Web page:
Police shooting of Alain Magloire: What you need to know

A coroner’s inquiry into the police shooting last February of Alain Magloire, a homeless man suffering from mental illness, begins this morning at the Centre de services judiciaires Gouin. The Gazette will be following the inquiry closely over the next two weeks, but here is what you need to know to follow this story.
Who was Alain Magloire?

At the time of the incident, Magloire was a 41-year-old homeless man suffering from mental illness. He was also a father of two who held a master’s degree in molecular biology, and the son of former Haitian justice Minister René Magloire. Magloire had worked as a biochemist and researcher before he became ill. In the fall of 2013, a few months before his death, Magloire had stayed at the Old Brewery Mission for a month, and then found an apartment through the mission’s Transition Services program. His family described him as a loving, gentle man who enjoyed playing rugby and volunteering for a charity that helped disabled children. Those who knew him at the mission said he was well regarded.
What happened?

On the morning of Feb. 3, 2014, Montreal police were called to a hostel on Berri St. to investigate a report of a man threatening staff and breaking windows with a hammer. Witnesses say police surrounded Magloire, who was reportedly still clutching the hammer when they arrived, on the sidewalk near the Berri Métro station. Magloire walked onto the street toward officers and was knocked off his feet by a squad car. He rolled over the hood of the car, stumbled back onto the sidewalk and was then shot four times by police officers. The Sûreté du Québec was called in to investigate the shooting, as is the practice when a death or serious injury results from a Montreal police action. On September 3, Quebec’s Crown prosecutor’s office announced that no charges would be laid against the officers involved in the shooting.
What will the coroner do?

Coroner Luc Malouin, who is presiding over the public proceedings, will hear from witnesses this week, Monday to Thursday, and from Jan. 19 and Jan. 22 in room SS. 16 of the Centre de services judiciaires Gouin, 450 Gouin Blvd. W. He will examine this case, as well as the Montreal police department’s typical approach to mentally ill suspects and make recommendations on how that approach can be improved.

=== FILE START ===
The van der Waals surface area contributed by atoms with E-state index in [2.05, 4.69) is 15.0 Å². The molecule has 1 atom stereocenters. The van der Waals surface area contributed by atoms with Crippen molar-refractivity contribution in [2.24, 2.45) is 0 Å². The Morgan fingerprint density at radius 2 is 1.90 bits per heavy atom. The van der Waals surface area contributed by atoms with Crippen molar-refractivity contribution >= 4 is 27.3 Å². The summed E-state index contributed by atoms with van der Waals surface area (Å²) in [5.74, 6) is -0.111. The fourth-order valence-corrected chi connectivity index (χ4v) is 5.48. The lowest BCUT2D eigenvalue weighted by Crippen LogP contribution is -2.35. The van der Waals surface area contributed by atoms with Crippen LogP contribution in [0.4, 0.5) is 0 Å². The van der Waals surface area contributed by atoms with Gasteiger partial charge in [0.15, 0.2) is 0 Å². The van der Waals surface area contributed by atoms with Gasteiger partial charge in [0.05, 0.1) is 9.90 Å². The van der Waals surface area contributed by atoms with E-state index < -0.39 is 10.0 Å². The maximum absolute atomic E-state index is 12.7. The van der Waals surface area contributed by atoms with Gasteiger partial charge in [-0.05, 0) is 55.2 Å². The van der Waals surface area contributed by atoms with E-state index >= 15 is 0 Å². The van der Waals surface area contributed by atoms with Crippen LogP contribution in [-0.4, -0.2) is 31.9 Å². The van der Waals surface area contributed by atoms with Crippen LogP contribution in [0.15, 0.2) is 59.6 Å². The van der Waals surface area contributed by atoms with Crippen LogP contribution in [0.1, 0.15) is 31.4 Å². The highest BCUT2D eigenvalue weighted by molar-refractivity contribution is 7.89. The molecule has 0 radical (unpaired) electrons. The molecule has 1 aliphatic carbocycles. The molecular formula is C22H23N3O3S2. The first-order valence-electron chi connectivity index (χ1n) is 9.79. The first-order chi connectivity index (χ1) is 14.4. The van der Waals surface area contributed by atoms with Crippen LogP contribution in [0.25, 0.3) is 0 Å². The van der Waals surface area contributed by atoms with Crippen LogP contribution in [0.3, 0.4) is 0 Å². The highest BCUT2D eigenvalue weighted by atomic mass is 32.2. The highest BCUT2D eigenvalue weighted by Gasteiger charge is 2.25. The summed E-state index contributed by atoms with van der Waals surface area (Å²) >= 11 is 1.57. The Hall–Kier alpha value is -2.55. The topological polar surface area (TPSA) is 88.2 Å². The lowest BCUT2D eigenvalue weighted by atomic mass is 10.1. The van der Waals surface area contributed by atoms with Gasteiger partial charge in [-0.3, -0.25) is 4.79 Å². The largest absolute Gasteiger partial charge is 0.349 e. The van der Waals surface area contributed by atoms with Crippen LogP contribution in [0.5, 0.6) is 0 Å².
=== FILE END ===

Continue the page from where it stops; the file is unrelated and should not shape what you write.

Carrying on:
Haven’t we had coroner’s inquests into this kind of issue before?

Yes. Last July, coroner Jean Brochu released his report into the death of 34-year-old Farshad Mohammadi. Mohammadi, also mentally ill and homeless, attacked a police officer with an X-Acto knife as police tried to get him to leave the Bonaventure métro station on Jan. 6, 2012. As Mohammadi tried to flee, he was fatally shot in the back. In his report on that incident, Brochu called for better mental health services for mentally ill and drug addicted people, more mobile intervention squads combining police officers and mental health professionals, better training for police officers on how to deal with people in the throes of a mental health crisis, and more Tasers and Taser training for police forces in the province. Tasers fire electrodes that can immobilize a person without serious injury. Montreal police acquired 12 additional Tasers last July, bringing to 70 the number of these weapons available to officers. Three hundred officers on the force are now trained to use them.

Brochu was also the coroner who examined the fatal police shooting of Mario Hamel, a 36-year-old mentally ill homeless man who was fatally shot in the back by a police officer on June 7, 2011. Hamel had been cutting open garbage bags on St. Denis St. early that morning when police were called and was shot while four police officers tried to subdue him. One of the bullets ricocheted and fatally wounded Patrick Limoges, 40, who was cycling to work past the scene. In that case, Brochu recommended more tasers for the police, obligatory ongoing training in firearms use for police, and more services for homeless people suffering from mental illness.


Corp policier (SPVM, SQ, GRC, agent de la STM, etc): 

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